Lecture in Progress is a new venture started by It’s Nice That founder Will Hudson and launched last week on Kickstarter. Each week we’re going to share a couple of stories from the site that best demonstrates it plans to do.
Lecture in Progress will inspire and inform the next generation of creatives by demystifying the practical day-to-day workings of the creative world. One of the regular features is First Hand where creatives sharing their own experiences of working within the industry. In this article University of Leeds Graphic and Communication Design graduate Shannon Lea shares the lessons she’s learnt in her first twelve months since graduating.
For the past year I’ve been working as a junior designer at North. Founded by Sean Perkins in 1995, North is responsible for some of the most significant identity design undertakings of the past 20 years. With projects including RAC, First Direct, Barbican, Land Registry, Telewest, The Royal Mint, Co-op and Tate — North is somewhat of an identity design behemoth.
After sending my portfolio to the studio in May 2015, by the end of June, a week after term finished, I’d begun working at North. The first lesson of working life I learnt was more to do with actually getting there; if you want a job straight out of uni, you can’t start applying soon enough. Of course this isn’t everyone’s aim. After university is one of the few times when you can easily try something new; whether that’s travelling the world, doing something altruistic or simply returning home to eat for free at your parents’. However, if a job straight out of uni is what you’re after, I found that portfolio pruning had to go hand in hand with university deadlines.
Know what you like. If you’ve interned before, sooner or later who’ll know whether you’re into big agencies, in-house teams or smaller studios. Before starting at North I’d done a year or so in industry as part of my course and I’d begun to think a smaller team setup was my thing. Time at North quickly confirmed this and it was simply luck that the job I wanted most was at a studio with what felt like exactly the right number of people. Being able to talk to everyone you’re working with, easily and in one space, makes a big difference – there’s also something pretty amazing about a small team of people carrying out such ludicrously big design jobs.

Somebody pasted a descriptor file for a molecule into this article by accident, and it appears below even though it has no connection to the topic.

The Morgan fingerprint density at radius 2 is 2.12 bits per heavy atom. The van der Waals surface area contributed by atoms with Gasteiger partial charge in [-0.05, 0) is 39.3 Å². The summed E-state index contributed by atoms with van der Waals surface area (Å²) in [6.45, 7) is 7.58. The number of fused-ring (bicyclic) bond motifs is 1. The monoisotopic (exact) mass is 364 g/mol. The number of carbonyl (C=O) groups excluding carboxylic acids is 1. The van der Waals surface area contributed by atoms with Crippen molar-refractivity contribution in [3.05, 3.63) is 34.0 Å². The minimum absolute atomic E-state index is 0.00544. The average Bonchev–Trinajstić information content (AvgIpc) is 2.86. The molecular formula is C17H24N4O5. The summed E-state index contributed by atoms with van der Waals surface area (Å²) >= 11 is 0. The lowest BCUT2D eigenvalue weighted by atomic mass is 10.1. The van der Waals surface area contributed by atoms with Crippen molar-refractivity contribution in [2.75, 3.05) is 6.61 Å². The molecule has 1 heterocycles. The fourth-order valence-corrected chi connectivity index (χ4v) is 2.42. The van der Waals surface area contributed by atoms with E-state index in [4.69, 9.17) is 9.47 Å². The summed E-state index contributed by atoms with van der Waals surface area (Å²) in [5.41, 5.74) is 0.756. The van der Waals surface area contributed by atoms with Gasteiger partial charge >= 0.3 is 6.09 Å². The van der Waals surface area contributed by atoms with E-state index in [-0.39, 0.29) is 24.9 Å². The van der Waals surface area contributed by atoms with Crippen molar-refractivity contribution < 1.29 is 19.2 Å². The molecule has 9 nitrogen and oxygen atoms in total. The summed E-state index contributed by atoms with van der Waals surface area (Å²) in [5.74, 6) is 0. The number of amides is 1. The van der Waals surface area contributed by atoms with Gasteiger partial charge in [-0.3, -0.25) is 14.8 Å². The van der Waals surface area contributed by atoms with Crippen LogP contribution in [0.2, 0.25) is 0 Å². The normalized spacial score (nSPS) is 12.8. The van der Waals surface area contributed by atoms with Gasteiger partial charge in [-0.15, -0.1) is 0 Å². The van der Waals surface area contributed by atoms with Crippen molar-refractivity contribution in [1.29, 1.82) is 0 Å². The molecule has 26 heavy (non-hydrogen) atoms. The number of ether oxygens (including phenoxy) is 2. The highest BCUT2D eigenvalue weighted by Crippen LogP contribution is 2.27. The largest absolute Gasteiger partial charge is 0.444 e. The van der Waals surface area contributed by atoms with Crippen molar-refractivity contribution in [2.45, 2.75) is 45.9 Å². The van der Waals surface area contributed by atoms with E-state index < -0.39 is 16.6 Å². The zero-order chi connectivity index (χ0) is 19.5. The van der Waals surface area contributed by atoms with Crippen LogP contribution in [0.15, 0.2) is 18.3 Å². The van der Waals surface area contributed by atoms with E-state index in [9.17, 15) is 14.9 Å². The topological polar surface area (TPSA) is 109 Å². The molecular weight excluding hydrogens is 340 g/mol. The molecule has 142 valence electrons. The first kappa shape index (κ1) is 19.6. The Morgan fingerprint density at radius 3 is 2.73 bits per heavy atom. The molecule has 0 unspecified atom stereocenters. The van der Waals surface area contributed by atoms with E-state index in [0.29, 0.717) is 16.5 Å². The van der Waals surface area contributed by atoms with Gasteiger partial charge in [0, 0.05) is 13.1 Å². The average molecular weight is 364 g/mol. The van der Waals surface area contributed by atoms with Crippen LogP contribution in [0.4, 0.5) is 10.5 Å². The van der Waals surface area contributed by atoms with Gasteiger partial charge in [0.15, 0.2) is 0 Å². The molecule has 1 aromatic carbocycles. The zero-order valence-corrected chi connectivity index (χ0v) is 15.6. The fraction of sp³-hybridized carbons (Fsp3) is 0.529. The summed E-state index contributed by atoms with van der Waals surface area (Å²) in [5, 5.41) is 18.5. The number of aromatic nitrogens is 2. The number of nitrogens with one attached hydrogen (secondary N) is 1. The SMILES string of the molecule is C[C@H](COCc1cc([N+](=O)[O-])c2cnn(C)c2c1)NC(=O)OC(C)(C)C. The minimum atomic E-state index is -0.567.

Listen (eavesdrop). I read somewhere that one of the worst things you can do is wear headphones at work. I’m not saying don’t ever throw on a podcast, but I learnt a lot more listening to the projects, people and discussions around me than to the dulcet tones of Ira Glass and This American Life. And whilst I’m sure your taste in music is great, that new project with loads of creative freedom isn’t going to go begging for long.
Learn extra. Young designers are increasingly adding more strings to their bow in terms of the additional skills they bring to their role; something I find a little intimidating to say the least. Whilst the hours of Photoshopping I’d put in at a previous internship came in useful quick, it dawned on me that a familiarity with animation would be a real help to what I do. Equally, I wish I had more skills that weren’t necessarily on the beaten design track.
Get good on the phone. I’m not the biggest fan of using the phone at work. It’s fine, I’ll do it, but I maintain the theory that if a landline seems a bit of a relic, odds are that you grew up with texting or MSN Messenger as your main means of contact. Obviously the phone is integral to any business, and it’s important you get comfortable using it; I guess I’m still learning that one myself. Often the phone is the best means of keeping a project moving along or clarifying a client’s feedback, and it’s way quicker than emailing.
Collate. Collecting the things you see and genuinely like isn’t to be underestimated. Even if it’s just a folder on your computer, keep it tailored and tight. When you see something on a blog, in a book or magazine just keep a record; creating an asset for yourself and any future projects.
Quantity and quality. I remember being pretty shocked by the speed everyone worked at when I first started. I still am. It’s not just the speed but the quality; the ease with which numerous design routes can be thought up, implemented and rolled out into a thorough, thoughtful and persuasive presentation is something I hugely respect and am still learning to work towards.
After what must now be nearly 400 days of working life, the thing I learnt early on and still continue to realise, is just how little I know. But I find it reassuring to learn something different on virtually every new project I work on. Even if this rate of learning decreases over time, with technology changing so quickly and design continually keeping pace, it’s reassuring to realise that as a designer the learning won’t stop anytime soon.
Articles also in this series include Alex Ostrowski shares his notes for future founders, Callum Green on running COURT magazine alongside a full time job and Camberwell illustration graduate Alexander James Wood gives an honest appraisal on his first 12 months since graduating.
Check out this and other content on the free-to-view beta version of lectureinprogress.com. Lecture in Progress plan to launch the full site in January 2017, regularly adding new content that will only be available to members. To become a member and make this project a reality please back us on Kickstarter.